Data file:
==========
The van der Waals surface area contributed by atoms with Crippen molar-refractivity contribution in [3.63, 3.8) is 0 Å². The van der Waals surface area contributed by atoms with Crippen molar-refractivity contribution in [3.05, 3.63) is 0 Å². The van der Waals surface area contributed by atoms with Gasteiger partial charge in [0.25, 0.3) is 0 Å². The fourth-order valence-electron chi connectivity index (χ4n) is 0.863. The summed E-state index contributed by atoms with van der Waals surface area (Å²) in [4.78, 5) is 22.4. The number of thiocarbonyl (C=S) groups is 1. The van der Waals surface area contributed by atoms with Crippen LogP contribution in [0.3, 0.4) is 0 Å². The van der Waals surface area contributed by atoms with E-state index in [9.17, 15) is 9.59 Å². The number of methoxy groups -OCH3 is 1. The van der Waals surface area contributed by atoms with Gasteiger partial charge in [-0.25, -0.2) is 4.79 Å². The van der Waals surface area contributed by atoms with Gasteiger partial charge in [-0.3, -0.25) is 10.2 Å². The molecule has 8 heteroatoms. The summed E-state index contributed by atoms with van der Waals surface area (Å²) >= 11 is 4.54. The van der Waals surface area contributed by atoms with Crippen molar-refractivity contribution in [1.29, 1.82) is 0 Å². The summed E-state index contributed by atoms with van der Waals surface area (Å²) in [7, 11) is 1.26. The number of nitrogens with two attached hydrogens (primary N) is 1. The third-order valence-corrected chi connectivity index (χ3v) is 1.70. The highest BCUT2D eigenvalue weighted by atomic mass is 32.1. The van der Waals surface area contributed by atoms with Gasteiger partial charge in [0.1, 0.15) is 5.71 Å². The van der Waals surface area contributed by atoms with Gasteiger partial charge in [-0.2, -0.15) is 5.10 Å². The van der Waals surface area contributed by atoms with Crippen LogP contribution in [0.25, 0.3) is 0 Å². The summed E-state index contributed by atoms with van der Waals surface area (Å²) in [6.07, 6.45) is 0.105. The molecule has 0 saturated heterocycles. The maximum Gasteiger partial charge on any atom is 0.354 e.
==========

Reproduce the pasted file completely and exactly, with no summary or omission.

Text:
The van der Waals surface area contributed by atoms with Crippen molar-refractivity contribution in [3.63, 3.8) is 0 Å². The van der Waals surface area contributed by atoms with Crippen molar-refractivity contribution in [3.05, 3.63) is 0 Å². The van der Waals surface area contributed by atoms with Gasteiger partial charge in [0.25, 0.3) is 0 Å². The fourth-order valence-electron chi connectivity index (χ4n) is 0.863. The summed E-state index contributed by atoms with van der Waals surface area (Å²) in [4.78, 5) is 22.4. The number of thiocarbonyl (C=S) groups is 1. The van der Waals surface area contributed by atoms with Crippen LogP contribution in [0.3, 0.4) is 0 Å². The van der Waals surface area contributed by atoms with E-state index in [9.17, 15) is 9.59 Å². The number of methoxy groups -OCH3 is 1. The van der Waals surface area contributed by atoms with Gasteiger partial charge in [-0.25, -0.2) is 4.79 Å². The van der Waals surface area contributed by atoms with Gasteiger partial charge in [-0.3, -0.25) is 10.2 Å². The molecule has 8 heteroatoms. The summed E-state index contributed by atoms with van der Waals surface area (Å²) >= 11 is 4.54. The van der Waals surface area contributed by atoms with Crippen molar-refractivity contribution in [1.29, 1.82) is 0 Å². The summed E-state index contributed by atoms with van der Waals surface area (Å²) in [7, 11) is 1.26. The number of nitrogens with two attached hydrogens (primary N) is 1. The third-order valence-corrected chi connectivity index (χ3v) is 1.70. The highest BCUT2D eigenvalue weighted by atomic mass is 32.1. The van der Waals surface area contributed by atoms with Gasteiger partial charge in [0.1, 0.15) is 5.71 Å². The van der Waals surface area contributed by atoms with Gasteiger partial charge in [-0.2, -0.15) is 5.10 Å². The van der Waals surface area contributed by atoms with Crippen LogP contribution in [0.25, 0.3) is 0 Å². The summed E-state index contributed by atoms with van der Waals surface area (Å²) in [6.07, 6.45) is 0.105. The molecule has 0 saturated heterocycles. The maximum Gasteiger partial charge on any atom is 0.354 e.